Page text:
Senate Majority Leader Mitch McConnell faces a potential serious headache in Kansas if the state’s former secretary of state and GOP gubernatorial nominee Kris Kobach is not selected to lead the Department of Homeland Security (DHS) in the wake of Secretary Kirstjen Nielsen leaving the job.
Kobach has made clear to a number of allies and stated publicly that he intends to run for the U.S. Senate seat that retiring Sen. Pat Roberts (R-KS) is vacating next year, and polling conducted on the potential primary race Kansas insiders shared with Breitbart News puts Kobach with sizable leads ahead of other potential candidates, such as Rep. Roger Marshall (R-KS) or American Conservative Union (ACU) chairman Matt Schlapp.
Kobach, an immigration hardliner and top ally of President Donald Trump, was in consideration previously for a thus-far-uncreated “immigration czar” position. That position may still come to be, but given Nielsen’s departure from DHS, Kobach has emerged as one of a list of potential contenders for the Senate-confirmed DHS secretary position.
Kobach ran unsuccessfully last year for governor in Kansas, winning the GOP nomination in a close hard-fought battle with Trump’s backing, but he then lost the general election to Democrat Laura Kelly.
After announcing Nielsen’s departure from the DHS secretary position, President Trump installed U.S. Customs and Border Protection Commissioner Kevin McAleenan as the new acting DHS secretary for now–buying himself some time to make a decision on who will replace Nielsen full-time. Trump will undoubtedly consult McConnell on this, and the Senate Majority Leader could easily head off a bloody political primary in Kansas if he backed Kobach for the job.
Some in the establishment wing of the GOP may try to argue that Kobach would have issues with securing a majority in the GOP-controlled Senate, but with McConnell’s backing, Kobach would likely not have issues getting across the finish line to confirmation. Other GOP senators who frequently spar with Trump on immigration, such as former Massachusetts Gov. Mitt Romney–who now represents Utah in the Senate–are likely to back him, given that Kobach backed Romney’s 2012 presidential campaign. McConnell could shore up almost everyone else except Sens. Susan Collins (R-ME) and Lisa Murkowski (R-AK), perennial problems for the GOP no matter what is being voted on in the Senate.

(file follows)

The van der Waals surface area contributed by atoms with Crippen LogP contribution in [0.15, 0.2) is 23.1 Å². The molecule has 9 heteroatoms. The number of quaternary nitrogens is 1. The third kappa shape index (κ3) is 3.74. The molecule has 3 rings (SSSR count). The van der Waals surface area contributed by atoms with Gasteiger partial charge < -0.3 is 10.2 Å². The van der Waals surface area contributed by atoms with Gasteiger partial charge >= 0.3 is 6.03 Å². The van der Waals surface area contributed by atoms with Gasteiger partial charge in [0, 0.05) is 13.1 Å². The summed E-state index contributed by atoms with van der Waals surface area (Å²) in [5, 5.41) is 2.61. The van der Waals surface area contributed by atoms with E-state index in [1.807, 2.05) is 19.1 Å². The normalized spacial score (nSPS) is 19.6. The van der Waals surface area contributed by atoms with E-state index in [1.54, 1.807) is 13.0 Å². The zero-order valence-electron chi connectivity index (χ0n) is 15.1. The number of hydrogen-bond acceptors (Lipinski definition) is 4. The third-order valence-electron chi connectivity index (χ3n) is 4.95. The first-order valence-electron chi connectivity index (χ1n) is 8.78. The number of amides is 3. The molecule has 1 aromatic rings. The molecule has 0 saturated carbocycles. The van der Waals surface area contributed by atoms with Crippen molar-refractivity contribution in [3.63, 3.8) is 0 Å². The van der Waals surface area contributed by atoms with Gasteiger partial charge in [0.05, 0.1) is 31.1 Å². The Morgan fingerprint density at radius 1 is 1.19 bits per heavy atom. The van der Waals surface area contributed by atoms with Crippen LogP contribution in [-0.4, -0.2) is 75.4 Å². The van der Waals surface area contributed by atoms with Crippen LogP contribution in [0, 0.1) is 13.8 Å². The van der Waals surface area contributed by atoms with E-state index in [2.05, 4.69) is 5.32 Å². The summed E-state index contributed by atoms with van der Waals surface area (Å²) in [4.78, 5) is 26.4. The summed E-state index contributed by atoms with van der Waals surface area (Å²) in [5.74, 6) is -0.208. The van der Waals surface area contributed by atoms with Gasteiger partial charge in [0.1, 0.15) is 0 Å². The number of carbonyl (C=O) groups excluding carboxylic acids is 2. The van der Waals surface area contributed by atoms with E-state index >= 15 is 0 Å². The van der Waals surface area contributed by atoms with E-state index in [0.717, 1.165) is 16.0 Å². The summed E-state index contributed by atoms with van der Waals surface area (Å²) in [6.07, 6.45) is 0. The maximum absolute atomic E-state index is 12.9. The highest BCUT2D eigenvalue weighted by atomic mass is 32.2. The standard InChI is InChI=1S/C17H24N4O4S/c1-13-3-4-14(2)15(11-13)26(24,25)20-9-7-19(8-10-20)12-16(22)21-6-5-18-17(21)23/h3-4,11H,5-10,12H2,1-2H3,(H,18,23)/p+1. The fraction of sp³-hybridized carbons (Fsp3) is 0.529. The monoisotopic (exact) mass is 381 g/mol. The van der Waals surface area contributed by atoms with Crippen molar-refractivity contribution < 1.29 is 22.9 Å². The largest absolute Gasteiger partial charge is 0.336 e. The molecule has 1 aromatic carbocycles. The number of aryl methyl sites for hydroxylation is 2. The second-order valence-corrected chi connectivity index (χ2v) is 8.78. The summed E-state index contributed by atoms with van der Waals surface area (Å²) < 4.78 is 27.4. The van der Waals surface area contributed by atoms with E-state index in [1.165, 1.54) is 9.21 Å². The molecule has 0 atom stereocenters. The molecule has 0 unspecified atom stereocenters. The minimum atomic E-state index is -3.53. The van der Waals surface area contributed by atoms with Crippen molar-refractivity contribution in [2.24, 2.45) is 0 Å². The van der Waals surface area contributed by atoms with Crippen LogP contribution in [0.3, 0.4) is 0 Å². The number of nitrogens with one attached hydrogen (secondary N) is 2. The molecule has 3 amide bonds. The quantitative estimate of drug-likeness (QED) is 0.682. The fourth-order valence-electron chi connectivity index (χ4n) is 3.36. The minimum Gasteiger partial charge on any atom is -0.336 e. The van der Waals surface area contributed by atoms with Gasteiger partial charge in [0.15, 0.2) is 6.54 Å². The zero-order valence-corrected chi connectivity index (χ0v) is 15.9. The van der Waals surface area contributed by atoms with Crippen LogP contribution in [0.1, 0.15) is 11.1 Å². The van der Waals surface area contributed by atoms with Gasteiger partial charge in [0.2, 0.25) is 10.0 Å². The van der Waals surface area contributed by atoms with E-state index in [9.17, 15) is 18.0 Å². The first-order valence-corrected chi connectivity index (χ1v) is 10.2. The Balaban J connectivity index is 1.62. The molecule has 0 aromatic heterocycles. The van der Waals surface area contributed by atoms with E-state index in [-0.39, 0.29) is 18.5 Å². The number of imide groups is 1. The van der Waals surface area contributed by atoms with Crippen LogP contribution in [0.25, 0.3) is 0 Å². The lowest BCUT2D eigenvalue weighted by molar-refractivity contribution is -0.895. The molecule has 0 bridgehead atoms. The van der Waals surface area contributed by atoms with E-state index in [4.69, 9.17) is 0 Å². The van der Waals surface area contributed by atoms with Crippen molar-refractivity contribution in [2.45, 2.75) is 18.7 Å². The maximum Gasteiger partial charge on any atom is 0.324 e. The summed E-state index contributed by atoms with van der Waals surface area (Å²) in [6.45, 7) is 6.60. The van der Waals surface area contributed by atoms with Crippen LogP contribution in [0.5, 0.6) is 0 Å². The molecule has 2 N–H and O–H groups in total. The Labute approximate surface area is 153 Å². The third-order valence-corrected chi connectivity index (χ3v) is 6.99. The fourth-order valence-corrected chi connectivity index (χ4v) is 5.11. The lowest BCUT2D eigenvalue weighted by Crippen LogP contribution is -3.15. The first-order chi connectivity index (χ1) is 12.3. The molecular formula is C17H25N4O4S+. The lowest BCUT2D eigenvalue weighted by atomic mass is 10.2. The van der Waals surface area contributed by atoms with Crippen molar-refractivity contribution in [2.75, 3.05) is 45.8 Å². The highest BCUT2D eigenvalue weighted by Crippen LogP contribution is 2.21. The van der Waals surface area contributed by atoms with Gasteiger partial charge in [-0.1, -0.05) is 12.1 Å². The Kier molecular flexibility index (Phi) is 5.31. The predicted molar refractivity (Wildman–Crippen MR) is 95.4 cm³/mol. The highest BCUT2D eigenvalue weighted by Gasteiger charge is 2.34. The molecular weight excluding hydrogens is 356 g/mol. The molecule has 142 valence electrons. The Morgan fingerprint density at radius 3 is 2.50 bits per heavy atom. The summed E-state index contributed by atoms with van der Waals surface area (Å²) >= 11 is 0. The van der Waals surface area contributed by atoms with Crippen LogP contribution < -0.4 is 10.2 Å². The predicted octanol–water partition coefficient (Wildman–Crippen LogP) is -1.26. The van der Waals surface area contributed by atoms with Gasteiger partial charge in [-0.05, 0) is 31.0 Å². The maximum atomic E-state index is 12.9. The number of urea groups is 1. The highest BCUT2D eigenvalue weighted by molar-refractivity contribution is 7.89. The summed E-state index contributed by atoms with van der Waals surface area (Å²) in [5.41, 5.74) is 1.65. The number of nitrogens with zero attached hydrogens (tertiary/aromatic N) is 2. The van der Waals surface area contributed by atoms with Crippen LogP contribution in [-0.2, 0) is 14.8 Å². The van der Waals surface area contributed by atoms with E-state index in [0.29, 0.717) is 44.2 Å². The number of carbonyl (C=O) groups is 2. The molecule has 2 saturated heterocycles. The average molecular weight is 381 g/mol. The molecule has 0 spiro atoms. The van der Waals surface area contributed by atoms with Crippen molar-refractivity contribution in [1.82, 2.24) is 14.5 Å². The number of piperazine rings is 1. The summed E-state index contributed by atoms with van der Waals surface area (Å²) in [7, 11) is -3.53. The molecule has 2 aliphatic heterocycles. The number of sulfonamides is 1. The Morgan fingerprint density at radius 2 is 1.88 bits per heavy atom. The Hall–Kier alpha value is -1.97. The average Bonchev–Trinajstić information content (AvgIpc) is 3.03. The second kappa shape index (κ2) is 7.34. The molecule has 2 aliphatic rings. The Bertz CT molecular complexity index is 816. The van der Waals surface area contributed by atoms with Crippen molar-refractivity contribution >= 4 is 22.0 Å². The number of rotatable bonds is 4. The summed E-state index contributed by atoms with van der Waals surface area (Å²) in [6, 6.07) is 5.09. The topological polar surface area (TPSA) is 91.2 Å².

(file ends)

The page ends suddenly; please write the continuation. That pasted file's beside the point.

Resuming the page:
But with 53 senators in the GOP majority, and Vice President Mike Pence standing by to cut any ties, the GOP can afford to lose Murkowski and Collins without any impact on the final outcome. Democrats like Sens. Joe Manchin (D-WV), who is considering a run for governor in West Virginia, and Doug Jones (D-AL), who faces a tough re-election fight in deep-red Alabama in 2020 with Trump at the top of the ticket for Republicans, would undoubtedly face enormous pressure to vote for Kobach should he get nominated.
No matter who Trump nominates, Democrats and the hard-left are likely to make it a flash-in-the-pan proxy war over immigration. That leaves some immigration hardliners and close allies of Trump wondering why the president should not go big and bold, like he did when selecting Brett Kavanaugh over Raymond Kethledge for the U.S. Supreme Court last year in what became one of the biggest culture wars of the year, by picking Kobach as a battle buddy on the issue.
But if Trump goes a different direction, McConnell could be in for more bloody intra-GOP warfare in Kansas. Kobach has been gearing up to run for the Senate seat that Roberts is leaving and, apparently, ready to pull the trigger soon. If he became DHS secretary, though, those Senate run plans would likely go by the wayside–and McConnell would likely be able to get a more pliable GOP nominee in a Marshall or a Schlapp or someone like them. If Kobach does run for the Senate, given that current private polling has him ahead of potential other candidates, it could get very messy for the GOP in the primary–and if Kobach emerges victorious, as he did in the governor’s race last year, it could set up a general election battle with Democrats in a deep-red state that the GOP rightly thinks should not be competitive in the general election.
With precious few opportunities for picking up more Senate seats from Democrats in just Alabama, New Hampshire, and Michigan in 2020–far fewer opportunities than the 2018 midterms–and many seats in Colorado, Maine, and more to defend, the GOP is likely to want to avert anything that could throw the Kansas race into the mix in November.
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